Independent Foundations

Private foundations make grants based on charitable endowments. The endowment funds come from one or a small handful of sources -- an individual, a family or a corporation. Because of their endowments, they are focused primarily on grantmaking and generally do not raise funds or seek public financial support the way public charities (like community foundations) must.

Private independent foundations are distinct from private family or corporate foundations in that an independent foundation is not governed by the benefactor, the benefactor’s family or a corporation. Of the largest private foundations in the United States, most are independent foundations, although they may have begun as family foundations or were converted from corporate foundations. There is no official IRS or legal definition of independent foundations, so it is difficult to arrive at statistics that are fully representative of the field.

Below is everything on our site for independent foundations. You can use the filtering options on the right to narrow these results.

Directors & Officers liability insurance provides financial protection for a foundation and its directors, officers, employees, and volunteers in the event of a lawsuit.

For boards of directors, trustees and foundation managers, there are few areas of operation that cause more confusion and uncertainty than indemnification and the purchase of directors and officers (D&O) liability insurance. And it is no wonder. Mixing the often impenetrable statutory language of the Internal Revenue Code with the highly refined wording of insurance policies creates fertile ground for confusion. To make matters worse, the rules are not static. State laws change, Treasury regulations are revised and insurance policy language is frequently amended.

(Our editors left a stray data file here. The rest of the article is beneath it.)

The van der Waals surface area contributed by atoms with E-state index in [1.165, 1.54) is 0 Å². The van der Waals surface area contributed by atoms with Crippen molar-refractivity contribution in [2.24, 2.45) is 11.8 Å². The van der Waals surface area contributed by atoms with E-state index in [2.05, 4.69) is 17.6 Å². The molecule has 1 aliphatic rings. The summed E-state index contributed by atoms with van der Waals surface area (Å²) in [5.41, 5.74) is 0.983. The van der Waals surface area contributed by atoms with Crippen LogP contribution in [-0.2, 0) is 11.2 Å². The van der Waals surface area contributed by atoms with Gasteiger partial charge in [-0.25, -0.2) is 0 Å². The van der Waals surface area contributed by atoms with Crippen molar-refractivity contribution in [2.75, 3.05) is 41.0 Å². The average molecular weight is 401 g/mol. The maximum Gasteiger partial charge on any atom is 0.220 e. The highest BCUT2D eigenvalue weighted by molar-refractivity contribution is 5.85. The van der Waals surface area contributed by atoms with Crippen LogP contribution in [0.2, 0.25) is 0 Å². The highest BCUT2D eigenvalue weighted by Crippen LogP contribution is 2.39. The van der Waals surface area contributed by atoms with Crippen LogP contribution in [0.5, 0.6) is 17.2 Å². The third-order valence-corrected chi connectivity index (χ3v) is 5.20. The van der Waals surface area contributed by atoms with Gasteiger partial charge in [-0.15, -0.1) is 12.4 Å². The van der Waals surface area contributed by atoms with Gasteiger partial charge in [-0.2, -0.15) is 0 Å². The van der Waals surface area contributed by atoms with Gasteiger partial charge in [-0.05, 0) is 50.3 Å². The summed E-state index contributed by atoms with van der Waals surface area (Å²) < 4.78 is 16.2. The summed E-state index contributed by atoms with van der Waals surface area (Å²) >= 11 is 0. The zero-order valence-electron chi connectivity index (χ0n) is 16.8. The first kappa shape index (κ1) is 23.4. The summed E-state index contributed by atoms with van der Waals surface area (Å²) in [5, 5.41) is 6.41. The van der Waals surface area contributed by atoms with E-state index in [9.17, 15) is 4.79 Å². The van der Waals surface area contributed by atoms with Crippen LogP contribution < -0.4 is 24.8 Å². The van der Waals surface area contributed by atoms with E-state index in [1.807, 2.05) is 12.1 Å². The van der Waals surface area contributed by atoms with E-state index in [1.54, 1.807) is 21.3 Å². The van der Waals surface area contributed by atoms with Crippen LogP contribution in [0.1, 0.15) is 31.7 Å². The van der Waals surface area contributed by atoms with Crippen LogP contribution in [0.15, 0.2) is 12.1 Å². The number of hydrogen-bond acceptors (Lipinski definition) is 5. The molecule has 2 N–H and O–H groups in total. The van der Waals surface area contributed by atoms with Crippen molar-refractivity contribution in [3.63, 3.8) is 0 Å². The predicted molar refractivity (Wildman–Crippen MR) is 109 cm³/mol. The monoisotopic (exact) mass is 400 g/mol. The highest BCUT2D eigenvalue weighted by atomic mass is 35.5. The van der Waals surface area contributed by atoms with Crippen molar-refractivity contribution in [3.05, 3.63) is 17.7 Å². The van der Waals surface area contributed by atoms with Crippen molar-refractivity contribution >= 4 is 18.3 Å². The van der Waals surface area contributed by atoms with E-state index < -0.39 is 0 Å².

There's more to closing down a private foundation than packing up and turning off the utilities. Here are some questions, considerations, and IRS direction.

Under the rules applicable to private foundations, directors or trustees and staff members may be reimbursed for reasonable and necessary expenses incurred in connection with the foundation's charitable activities. Such expenditures fall under the heading of administrative costs and will generally count toward the foundation's minimum distribution requirement, or payout.

Over the past decade or so, economies have become more global and the tools for communicating news from around the world have become more effective and timely in reporting global events via the internet, video and text messaging, Twitter, and Facebook, to name but a few of these tools. Foundations similarly are now faced with the challenges and opportunities of engaging an international community of stakeholders in their philanthropic endeavors. The relationships that a foundation forms with nonresidents and non-U.S.

The Stewardship Principles for Family Foundations encourage foundations to provide orientation and training for new board members and professional development for existing board members and staff. They also encourage planning for leadership continuity through activities that identify, educate and prepare the next generation of family members for future board service. Finally, they suggest that the foundation inform the broader family of the foundation's work and provide avenues for young family members to learn about and participate in the work of the foundation.

What do you do when a grantee—or potential grantee—asks someone on your board or staff to sit on their board? Does such a request constitute a conflict of interest? Are there times when such a situation can actually benefit one or both of the organizations involved?

Let’s look at some of the pros and cons of sharing board members.

Many foundation board members wear more than one philanthropic hat. In addition to serving on the board of a grantmaker, they may also serve on the boards of grantseeking charities—or even on their staffs. Several issues may arise when board members find themselves on both sides of a grant request.

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